Save video clips from YouTube, Google Video and others hassle-free
In March 2006 a digg.com frontpage story promoted KeepVid.com, a web site targeted at helping people with downloading files from popular video publishing services such as Google Video or YouTube. The service instantly appealed to many video clip aficionados, but I considered visiting the Keepvid.com website for each and every video download uncomfortable and undesirable with regard to privacy. Hence I built my own scripts.
The all-in-one bookmarklet supports YouTube, Google Video, Metacafe, Myspace, Break.com, Putfile, Dailymotion, Sevenload, MyVideo.de and Clipfish.de. Bookmark the link below and access the bookmark when looking at videos on any of the supported websites. The bookmarklet will give you the download-link(s) for the video you were looking at.
Please notice: I am no longer updating the bookmarklet or scripts. As regards YouTube future problems that may arise may be fixed, provided I find the time. Support for all other video services is no longer maintained.
Have a look at the following video in order to see the bookmarklet in action:
The bookmarklet has been tested successfully with Seamonkey (1.1), Firefox (126.96.36.199) and Opera (9.01). It will not work with Internet Explorer due to IE's limitation of URL length (some of the old links will).
Firefox users with the greasemonkey-extension installed may prefer to install this greasemonkey-script which will show a small notice-bar at the top of supported video clip pages when a video is found. If the bar is clicked upon, video download links are given on a small results page.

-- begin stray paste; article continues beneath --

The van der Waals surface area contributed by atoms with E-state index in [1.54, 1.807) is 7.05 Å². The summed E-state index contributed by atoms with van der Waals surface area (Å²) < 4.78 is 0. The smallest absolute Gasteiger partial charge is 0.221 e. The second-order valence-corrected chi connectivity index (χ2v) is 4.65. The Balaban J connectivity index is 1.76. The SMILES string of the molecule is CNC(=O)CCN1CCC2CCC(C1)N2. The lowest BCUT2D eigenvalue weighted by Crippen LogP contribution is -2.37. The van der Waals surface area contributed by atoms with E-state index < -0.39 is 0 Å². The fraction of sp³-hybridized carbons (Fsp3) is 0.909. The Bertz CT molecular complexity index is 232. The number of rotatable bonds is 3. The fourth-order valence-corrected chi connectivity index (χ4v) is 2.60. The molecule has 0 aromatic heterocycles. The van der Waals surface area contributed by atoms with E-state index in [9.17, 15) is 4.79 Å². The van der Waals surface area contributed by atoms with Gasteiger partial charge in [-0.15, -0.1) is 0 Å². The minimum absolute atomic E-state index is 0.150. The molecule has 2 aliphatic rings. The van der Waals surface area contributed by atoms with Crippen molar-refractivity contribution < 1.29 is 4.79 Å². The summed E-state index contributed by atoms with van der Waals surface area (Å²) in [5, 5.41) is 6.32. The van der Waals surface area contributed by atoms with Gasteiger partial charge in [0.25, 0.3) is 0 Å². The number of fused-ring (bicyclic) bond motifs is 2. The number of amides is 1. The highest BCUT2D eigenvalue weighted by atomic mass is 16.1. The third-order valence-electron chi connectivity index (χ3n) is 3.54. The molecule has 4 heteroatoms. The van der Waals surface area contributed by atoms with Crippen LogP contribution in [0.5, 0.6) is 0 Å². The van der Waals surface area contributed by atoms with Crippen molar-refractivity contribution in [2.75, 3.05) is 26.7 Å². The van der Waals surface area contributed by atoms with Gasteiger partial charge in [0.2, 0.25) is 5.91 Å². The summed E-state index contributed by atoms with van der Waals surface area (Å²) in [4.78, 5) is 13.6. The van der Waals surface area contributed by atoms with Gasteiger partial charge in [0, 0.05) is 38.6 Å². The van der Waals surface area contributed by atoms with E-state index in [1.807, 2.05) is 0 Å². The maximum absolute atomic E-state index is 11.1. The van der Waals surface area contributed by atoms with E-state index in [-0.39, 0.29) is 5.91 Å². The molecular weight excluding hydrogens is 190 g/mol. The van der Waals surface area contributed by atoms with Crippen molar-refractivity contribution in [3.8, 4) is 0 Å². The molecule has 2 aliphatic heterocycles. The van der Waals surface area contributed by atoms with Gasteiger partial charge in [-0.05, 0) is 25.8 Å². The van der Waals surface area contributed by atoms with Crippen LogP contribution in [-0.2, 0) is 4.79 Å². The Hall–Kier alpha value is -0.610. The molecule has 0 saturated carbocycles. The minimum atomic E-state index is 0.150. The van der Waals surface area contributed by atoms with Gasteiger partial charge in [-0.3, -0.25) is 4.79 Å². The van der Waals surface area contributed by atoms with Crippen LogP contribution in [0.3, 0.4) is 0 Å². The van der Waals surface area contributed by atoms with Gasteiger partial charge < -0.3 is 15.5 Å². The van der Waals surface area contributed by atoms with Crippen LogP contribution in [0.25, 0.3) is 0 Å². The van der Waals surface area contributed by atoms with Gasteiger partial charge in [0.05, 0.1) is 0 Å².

The script has been tested successfully with Firefox (188.8.131.52) and Greasemonkey (0.6.9) and with Opera (9.01).
If you dislike the notice-bar of the All-In-One Greasemonkey script have a look at these unobtrusive alternative scripts for Google Video, YouTube and Sevenload:
The scripts have been tested successfully with Firefox (184.108.40.206) and Greasemonkey (0.6.9) and with Opera (9.01)
Google Video provides download links but depending on your operating system you may get varying content. When using "Download for Windows/Mac" users of Microsoft Windows will be offered the setup file for Google Video Player instead of an AVI video file. An option to "Manually download the video" provides the user with a GVP file.
No. GVP (Google Video Pointer) files are playlist files for Google Video Player. A GVP file can be opened in a texteditor and contains a link to the respective AVI file. Do not mistake GVP for GVI (Google Video files). GVI clips are AVI files with additional header information. They are usually composed of a video stream encoded in DivX alongside an MP3 audio stream, with AVI being the container format. Renaming GVI files to AVI can help with getting a video player to render the video.
Google adds addtional header information to the AVI files (more precisely a list of type "goog"). Some video players (such as Media Player Classic or VLC media player) will ignore the extra information and play the files fine, others however (like Windows Media Player or Winamp) will fail. One can "fix" the AVI files by removing the "goog" list, which can easily be done with a hexeditor or several tools and scripts: